Lisa steps up to walk for husband Jamie

Lisa and Jamie on their wedding day
Lisa and Jamie on their wedding day
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A MUM-of-two joined more than 600 other fundraisers on a charity walk through the heart of the Capital to raise money for a brain tumour charity – less than two years after her husband was diagnosed with the condition.

Lisa Connelly recalled the “surreal” moment she was told partner Jamie, 37, required surgery for an oligodendroglioma brain tumour after suffering a seizure in November 2016.

PE teacher Jamie suffered a second seizure in February 2017 after Lisa found out she was pregnant with the couple’s second daughter and went under the knife later that month.

Surgeons were able to remove the majority of the tumour, but Lisa is determined to raise awareness of the condition and help fund research into prevention of the disease.

She joined friend Jo – whose mum Lyn also suffered a brain tumour – on The Brain Tumour Charity’s first Scottish Twilight Walk.

The Sunday afternoon 10km walk through the city started and finished at The Edinburgh Academy on Henderson Row.

Lisa said: “We found out that Jamie needed surgery a couple of days after Christmas. The whole thing was just such a shock, it was surreal.

“He was in the operating theatre for about five hours and afterwards the surgeon was hopeful that they had removed about 70 per cent of the tumour and he underwent radiotherapy and chemotherapy subsequently to reduce as much as possible of the residual tumour.”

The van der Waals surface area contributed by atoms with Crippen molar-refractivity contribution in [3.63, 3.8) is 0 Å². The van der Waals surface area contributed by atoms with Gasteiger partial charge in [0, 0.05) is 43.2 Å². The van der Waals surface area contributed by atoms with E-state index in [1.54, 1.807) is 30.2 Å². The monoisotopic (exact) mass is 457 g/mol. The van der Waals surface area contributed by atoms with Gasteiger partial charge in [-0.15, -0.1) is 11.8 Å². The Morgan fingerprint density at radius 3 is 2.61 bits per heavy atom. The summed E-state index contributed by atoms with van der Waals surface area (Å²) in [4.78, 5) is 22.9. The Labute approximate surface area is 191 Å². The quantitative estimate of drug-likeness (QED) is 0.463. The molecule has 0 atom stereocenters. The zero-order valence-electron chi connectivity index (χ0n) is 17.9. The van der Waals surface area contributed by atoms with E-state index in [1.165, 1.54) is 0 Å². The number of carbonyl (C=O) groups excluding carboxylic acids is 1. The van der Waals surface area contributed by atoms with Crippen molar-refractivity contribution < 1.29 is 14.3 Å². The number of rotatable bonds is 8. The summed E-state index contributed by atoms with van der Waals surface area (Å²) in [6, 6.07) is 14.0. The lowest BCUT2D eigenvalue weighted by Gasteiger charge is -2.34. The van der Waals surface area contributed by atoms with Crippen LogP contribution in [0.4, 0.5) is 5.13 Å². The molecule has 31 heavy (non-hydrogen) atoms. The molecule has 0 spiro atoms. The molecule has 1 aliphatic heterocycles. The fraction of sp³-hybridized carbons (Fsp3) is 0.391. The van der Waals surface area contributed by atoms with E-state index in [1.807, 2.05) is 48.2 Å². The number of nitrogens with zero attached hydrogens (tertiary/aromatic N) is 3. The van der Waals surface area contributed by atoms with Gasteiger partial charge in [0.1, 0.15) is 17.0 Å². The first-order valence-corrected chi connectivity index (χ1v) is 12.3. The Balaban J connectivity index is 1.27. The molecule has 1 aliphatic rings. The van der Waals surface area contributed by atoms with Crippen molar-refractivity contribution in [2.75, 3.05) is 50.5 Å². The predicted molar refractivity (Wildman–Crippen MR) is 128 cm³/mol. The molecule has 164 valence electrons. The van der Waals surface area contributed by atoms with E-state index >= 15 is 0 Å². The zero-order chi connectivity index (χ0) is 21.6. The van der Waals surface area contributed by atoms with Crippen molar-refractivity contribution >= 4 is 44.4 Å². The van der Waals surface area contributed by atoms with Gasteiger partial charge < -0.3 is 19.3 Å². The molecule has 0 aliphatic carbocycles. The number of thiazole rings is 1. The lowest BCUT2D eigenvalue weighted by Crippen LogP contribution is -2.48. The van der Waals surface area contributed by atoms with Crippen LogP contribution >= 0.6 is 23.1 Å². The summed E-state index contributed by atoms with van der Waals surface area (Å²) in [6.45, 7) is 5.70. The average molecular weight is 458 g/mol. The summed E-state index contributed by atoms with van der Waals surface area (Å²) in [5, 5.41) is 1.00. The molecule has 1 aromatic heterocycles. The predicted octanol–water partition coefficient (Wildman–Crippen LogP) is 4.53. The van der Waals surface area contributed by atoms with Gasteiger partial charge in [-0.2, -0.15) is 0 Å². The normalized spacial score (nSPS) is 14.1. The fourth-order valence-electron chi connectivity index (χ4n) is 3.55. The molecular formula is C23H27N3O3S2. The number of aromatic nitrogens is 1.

The news has meant that the family can now focus on Jamie’s fitness rehabilitation and allow him to concentrate on his fitness. They are now in a “watch and wait” situation until Jamie’s next MRI check in January 2019.

She added: “Jamie’s last MRI in June has shown signs of shrinkage and we now hope it will go to sleep for many years to come.”

“He has an amazing outlook. He always was and still is so positive in his outlook and I truly believe that has been key to him getting through this so far.”

“As a family and with all our friends as support, we really hope that sharing Jamie’s story will raise awareness and that the Edinburgh Walk will help others going through similar situations.”

As well as Edinburgh, a similar event took place in Warwick on September 30, with a further walk in Windsor taking place on October 14. There are also over 70 solo walks, organised by the charity’s supporters themselves, that have more than 2000 people taking part up and down the UK during October.

Shona Richardson, community fundraiser for The Brain Tumour Charity, said: “The Twilight Walk helps to show people affected by brain tumours that they are not alone. We are hugely grateful to Jamie and his family for sharing their story and helping us raise awareness of brain tumours.”